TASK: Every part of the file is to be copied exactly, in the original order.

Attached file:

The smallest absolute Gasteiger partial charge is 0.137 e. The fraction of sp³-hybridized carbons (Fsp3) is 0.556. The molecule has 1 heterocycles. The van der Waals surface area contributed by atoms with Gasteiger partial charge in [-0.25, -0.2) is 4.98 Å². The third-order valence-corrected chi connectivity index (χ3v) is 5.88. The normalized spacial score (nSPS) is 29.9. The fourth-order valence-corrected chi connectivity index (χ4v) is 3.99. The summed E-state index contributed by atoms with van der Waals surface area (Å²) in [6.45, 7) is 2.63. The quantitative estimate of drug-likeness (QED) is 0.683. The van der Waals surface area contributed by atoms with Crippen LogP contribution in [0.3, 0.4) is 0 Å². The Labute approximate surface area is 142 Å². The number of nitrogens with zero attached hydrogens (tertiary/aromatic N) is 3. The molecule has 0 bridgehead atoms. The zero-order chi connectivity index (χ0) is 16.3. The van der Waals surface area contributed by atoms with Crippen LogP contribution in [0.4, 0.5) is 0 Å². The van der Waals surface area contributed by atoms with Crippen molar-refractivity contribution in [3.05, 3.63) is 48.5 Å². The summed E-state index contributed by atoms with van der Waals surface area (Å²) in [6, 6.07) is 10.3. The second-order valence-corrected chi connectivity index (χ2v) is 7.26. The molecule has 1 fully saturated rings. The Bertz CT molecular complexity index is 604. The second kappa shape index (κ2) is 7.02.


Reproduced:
The smallest absolute Gasteiger partial charge is 0.137 e. The fraction of sp³-hybridized carbons (Fsp3) is 0.556. The molecule has 1 heterocycles. The van der Waals surface area contributed by atoms with Gasteiger partial charge in [-0.25, -0.2) is 4.98 Å². The third-order valence-corrected chi connectivity index (χ3v) is 5.88. The normalized spacial score (nSPS) is 29.9. The fourth-order valence-corrected chi connectivity index (χ4v) is 3.99. The summed E-state index contributed by atoms with van der Waals surface area (Å²) in [6.45, 7) is 2.63. The quantitative estimate of drug-likeness (QED) is 0.683. The van der Waals surface area contributed by atoms with Crippen LogP contribution in [0.3, 0.4) is 0 Å². The Labute approximate surface area is 142 Å². The number of nitrogens with zero attached hydrogens (tertiary/aromatic N) is 3. The molecule has 0 bridgehead atoms. The zero-order chi connectivity index (χ0) is 16.3. The van der Waals surface area contributed by atoms with Crippen LogP contribution in [0.4, 0.5) is 0 Å². The van der Waals surface area contributed by atoms with Crippen molar-refractivity contribution in [3.05, 3.63) is 48.5 Å². The summed E-state index contributed by atoms with van der Waals surface area (Å²) in [6, 6.07) is 10.3. The second-order valence-corrected chi connectivity index (χ2v) is 7.26. The molecule has 1 fully saturated rings. The Bertz CT molecular complexity index is 604. The second kappa shape index (κ2) is 7.02.